The police can take measures if members of the public do not comply with this law without a valid exemption and transport operators can deny access to their public transport services if a passenger is not wearing a face covering, or direct them to wear one or leave a service.
If necessary, the police and Transport for London (TfL) officers have enforcement powers including issuing fines of £100 (halving to £50 if paid within 14 days). As announced we will bring forward changes which mean fines for repeat offenders will double at each offence, up to a maximum value of £3,200.
When you do not need to wear a face covering
In settings where face coverings are required in England, there are some circumstances where people may not be able to wear a face covering. Please be mindful and respectful of such circumstances, noting that some people are less able to wear face coverings, and that the reasons for this may not be visible to others.
This includes (but is not limited to):
- children under the age of 11 (Public Health England do not recommended face coverings for children under the age of 3 for health and safety reasons)
- people who cannot put on, wear or remove a face covering because of a physical or mental illness or impairment, or disability
- employees of indoor settings (or people acting on their behalf, such as someone leading part of a prayer service) or transport workers (see section 6) – although employers may consider their use where appropriate and where other mitigations are not in place, in line with COVID-19 Secure guidelines
- police officers and other emergency workers, given that this may interfere with their ability to serve the public
- where putting on, wearing or removing a face covering will cause you severe distress
- if you are speaking to or providing assistance to someone who relies on lip reading, clear sound or facial expressions to communicate
- to avoid harm or injury, or the risk of harm or injury, to yourself or others – including if it would negatively impact on your ability to exercise or participate in a strenuous activity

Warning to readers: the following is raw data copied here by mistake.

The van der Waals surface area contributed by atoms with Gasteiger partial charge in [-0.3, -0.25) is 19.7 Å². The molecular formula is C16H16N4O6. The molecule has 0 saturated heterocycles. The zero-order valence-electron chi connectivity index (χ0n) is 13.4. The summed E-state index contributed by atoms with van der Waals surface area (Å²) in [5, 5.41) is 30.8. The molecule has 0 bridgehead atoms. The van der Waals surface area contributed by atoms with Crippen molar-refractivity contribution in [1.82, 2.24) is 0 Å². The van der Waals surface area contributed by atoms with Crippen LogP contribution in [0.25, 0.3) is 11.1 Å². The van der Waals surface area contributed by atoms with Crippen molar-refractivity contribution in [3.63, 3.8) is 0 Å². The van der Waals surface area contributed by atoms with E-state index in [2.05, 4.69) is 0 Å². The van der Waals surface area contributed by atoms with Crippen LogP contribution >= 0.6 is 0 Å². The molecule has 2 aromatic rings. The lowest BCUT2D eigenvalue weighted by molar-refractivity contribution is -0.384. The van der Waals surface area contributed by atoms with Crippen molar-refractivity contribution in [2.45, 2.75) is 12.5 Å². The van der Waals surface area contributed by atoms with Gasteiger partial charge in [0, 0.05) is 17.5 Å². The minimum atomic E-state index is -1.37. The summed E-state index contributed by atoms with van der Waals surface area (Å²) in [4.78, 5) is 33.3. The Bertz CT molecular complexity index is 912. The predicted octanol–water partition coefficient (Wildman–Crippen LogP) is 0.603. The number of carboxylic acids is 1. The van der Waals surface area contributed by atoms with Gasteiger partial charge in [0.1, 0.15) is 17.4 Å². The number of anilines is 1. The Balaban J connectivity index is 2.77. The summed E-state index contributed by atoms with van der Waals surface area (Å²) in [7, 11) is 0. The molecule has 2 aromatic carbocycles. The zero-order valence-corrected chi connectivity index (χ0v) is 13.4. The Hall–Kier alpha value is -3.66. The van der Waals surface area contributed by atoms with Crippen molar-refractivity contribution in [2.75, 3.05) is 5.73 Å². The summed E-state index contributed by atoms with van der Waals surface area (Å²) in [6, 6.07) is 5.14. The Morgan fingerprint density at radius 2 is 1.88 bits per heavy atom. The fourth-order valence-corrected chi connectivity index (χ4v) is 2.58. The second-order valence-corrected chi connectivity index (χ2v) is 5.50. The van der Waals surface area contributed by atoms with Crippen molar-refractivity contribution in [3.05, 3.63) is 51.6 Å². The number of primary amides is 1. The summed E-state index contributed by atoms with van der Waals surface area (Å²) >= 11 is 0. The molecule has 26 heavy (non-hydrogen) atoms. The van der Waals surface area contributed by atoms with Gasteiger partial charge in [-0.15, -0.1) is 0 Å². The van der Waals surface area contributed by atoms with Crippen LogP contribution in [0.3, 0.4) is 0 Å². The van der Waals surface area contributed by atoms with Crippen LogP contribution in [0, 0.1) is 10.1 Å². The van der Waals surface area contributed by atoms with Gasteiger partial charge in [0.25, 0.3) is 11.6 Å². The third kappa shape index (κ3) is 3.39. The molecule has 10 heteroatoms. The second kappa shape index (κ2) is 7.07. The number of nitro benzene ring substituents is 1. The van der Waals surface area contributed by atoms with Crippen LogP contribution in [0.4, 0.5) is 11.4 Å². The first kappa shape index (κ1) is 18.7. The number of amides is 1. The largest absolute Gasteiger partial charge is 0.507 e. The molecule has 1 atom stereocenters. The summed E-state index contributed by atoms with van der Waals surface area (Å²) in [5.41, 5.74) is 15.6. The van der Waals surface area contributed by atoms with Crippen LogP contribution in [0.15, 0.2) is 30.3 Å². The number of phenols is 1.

There are also scenarios when you are permitted to remove a face covering:
- if asked to do so in a bank, building society, or post office for identification
- if asked to do so by shop staff or relevant employees for identification, for assessing health recommendations (e.g. by a pharmacist), or for age identification purposes including when buying age restricted products such as alcohol
- if required in order to receive treatment or services, for example when getting a haircut
- in order to take medication
- if you are delivering a sermon or prayer in a place or worship
- if you are the persons getting married in a relevant place
- if you are undertaking exercise or an activity and it would negatively impact your ability to do so
Face coverings are not required in restaurants with table service, bars, and pubs. If removing your face covering to eat or drink in an indoor premises with a café or designated seating area, then you can remove your face covering in this area only.
Face coverings are not required in restaurants with table service, bars, and pubs. If other indoor premises have a café or seating area for you to eat and drink, then you can remove your face covering in this area only. You must put a face covering back on once you leave your seating area. If removing your face covering to eat or drink in an indoor premises with a café or designated seating area, then you can remove your face covering in this area only.
The government’s guidance for keeping workers and customers safe during COVID-19 in restaurants, pubs, bars and takeaway services clearly advises that designated indoor seating areas for customers to eat or drink should at this time only be open for table service, where possible, alongside additional infection control measures.
Those who have an age, health or disability reason for not wearing a face covering should not be routinely asked to give any written evidence of this, this includes exemption cards. No person needs to seek advice or request a letter from a medical professional about their reason for not wearing a face covering.
Some people may feel more comfortable showing something that says they do not have to wear a face covering. This could be in the form of an exemption card, badge or even a home-made sign.
This is a personal choice and is not necessary in law.
You can find more information about facial coverings on the Government website, here.